Father and son doing dishes

If it feels like your teens are costing you a small fortune in groceries every week, it’s probably because they are.

How much? That varies. But a study released by snack-food provider Farm Rich says that parents spend an average of $51,790 to feed a teen from ages 13 through 19. This means that the average teen costs parents $142 per week to feed.

So, if keeping your teen fed feels like a struggle, rest assured that you’re far from alone.

“Feeding teenagers can sometimes be a mental and financial challenge,” said Shannon Gilreath, director of marketing with Farm Rich in a written statement. “It’s no wonder parents can feel frustrated, with tensions rising at times.”

Planning Meals Is Work, Too

Not only are parents spending plenty of money on feeding their teens, but they’re also spending plenty of time on them.

The Farm Rich study said that parents average one hour and 33 minutes each week on planning, buying and preparing meals. This figure jumps by as much as 25% during the summer months when teens are home from school.

Feeding teens also requires plenty of trips to the grocery store. Parents told Farm Rich that they average three trips to the grocery store each week to keep their teens fed.

Numbers from the Government

The federal government seems to agree that feeding teens is a costly proposition. The U.S. Department of Agriculture in 2015 reported that parents with teens spend more money on food for their families than do any other U.S. adults.

According to the USDA, the annual average cost to feed a 15- to 17-year-old was $2,790 in 2015. That is significantly higher than the cost to feed younger children, which was reported as 22% higher than the annual cost of feeding children from the ages of 6 – 8.

How can you reduce these costs? The problem is your teens aren’t suddenly going to want to eat less. But there are ways to reduce the amount of money you spend on food for them each week.

The author of the Department of Agriculture report recommended buying in bulk, especially for families with more than one child. Buying bulk items and stocking up on food so that it’s readily available for hungry teens can help reduce a family’s overall grocery bill.

“There are significant economies of scale, with regards to children, sometimes referred to as the ‘cheaper by the dozen effect,’” said Mark Lino, an economist with the Department of Agriculture, in a written statement included with the department’s study results. “As families increase in size, children may share a bedroom, clothing and toys can be reused, and food can be purchased in larger, more economical packages.”

It helps, too, to buy the right food. Pre-packaged foods such as pizza rolls, frozen pizzas and hot dogs, tend to cost more. But fruits, vegetables and other produce tend to be cheaper. At the same time, such produce is also healthier for teens. Snacks such as baby carrots, apples and oranges, then, might be better ones to purchase in larger quantities.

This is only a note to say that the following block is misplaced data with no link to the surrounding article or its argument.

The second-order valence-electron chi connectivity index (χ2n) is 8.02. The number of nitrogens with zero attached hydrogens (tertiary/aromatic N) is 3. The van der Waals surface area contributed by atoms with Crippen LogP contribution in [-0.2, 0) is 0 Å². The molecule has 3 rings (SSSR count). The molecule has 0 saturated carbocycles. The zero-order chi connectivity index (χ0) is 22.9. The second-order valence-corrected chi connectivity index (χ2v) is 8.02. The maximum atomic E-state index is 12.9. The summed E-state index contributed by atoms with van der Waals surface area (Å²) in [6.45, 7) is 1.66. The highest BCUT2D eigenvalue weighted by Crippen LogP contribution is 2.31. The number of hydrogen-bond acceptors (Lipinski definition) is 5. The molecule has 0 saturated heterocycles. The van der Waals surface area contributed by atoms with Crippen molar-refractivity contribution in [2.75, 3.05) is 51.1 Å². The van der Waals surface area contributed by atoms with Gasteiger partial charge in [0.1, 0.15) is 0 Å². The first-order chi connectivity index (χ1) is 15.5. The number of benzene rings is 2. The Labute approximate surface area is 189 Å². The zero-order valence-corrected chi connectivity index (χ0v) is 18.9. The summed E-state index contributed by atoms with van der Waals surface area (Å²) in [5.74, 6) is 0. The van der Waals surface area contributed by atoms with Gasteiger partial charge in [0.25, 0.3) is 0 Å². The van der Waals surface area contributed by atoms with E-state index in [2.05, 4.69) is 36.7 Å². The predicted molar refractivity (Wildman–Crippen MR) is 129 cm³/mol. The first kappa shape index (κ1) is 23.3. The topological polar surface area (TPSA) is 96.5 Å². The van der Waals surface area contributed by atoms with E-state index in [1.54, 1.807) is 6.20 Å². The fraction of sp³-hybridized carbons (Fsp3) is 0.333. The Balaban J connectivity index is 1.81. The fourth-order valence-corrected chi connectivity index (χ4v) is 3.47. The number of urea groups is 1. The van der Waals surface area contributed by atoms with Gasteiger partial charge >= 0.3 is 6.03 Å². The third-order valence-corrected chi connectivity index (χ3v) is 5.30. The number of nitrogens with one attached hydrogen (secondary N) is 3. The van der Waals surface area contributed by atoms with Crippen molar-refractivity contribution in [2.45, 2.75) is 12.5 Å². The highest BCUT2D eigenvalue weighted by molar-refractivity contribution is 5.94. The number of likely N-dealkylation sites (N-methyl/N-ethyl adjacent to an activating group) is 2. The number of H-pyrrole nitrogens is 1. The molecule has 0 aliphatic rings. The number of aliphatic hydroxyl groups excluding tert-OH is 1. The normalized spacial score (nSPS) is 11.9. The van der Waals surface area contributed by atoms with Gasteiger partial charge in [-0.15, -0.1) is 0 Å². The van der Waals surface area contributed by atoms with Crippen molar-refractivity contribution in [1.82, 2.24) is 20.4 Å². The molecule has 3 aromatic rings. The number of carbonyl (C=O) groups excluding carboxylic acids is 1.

Sarah Young, a reporter with Consumer Affairs who has also worked in early childhood education, wrote about the Farm Rich study when it was released.

In an interview with Zing, Young said that certain aspects of the report surprised her more than others. She said she was particularly surprised that parents were averaging three trips to the grocery store every week.

Young recommended that parents work with their teens to get them to be more mindful of what they are eating. Doing so could help reduce the money parents spend on feeding them, she said.

“To keep teens from scarfing down food with reckless abandon, consider getting them involved in the shopping and meal preparation process,” she said. “Realizing how much food costs and how much effort goes into preparing it may prevent them from mindlessly snacking.”

The Farm Rich survey also mentioned that nearly two-thirds of parents considered their teens to be “bottomless pits” when it came to eating. Young said that parents can fight against this by letting their teens know that there isn’t an unlimited supply of food in the home.

“While your teen may be a bottomless pit, your weekly grocery haul probably isn’t,” Young said. “Make sure your kids know that once the food for the week is gone, it’s gone. No second trips to the grocery store.”

Parents, though, should be reasonable. If important food items – such as fruits or vegetables – run out, parents can make exceptions.

“While it’s important to help teens realize the cost of food and why we shouldn’t waste it, it’s just as important to make sure kids know they’re not going to go hungry,” Young said.

How do you budget for growing teens in your household? Share your tips with fellow readers below!

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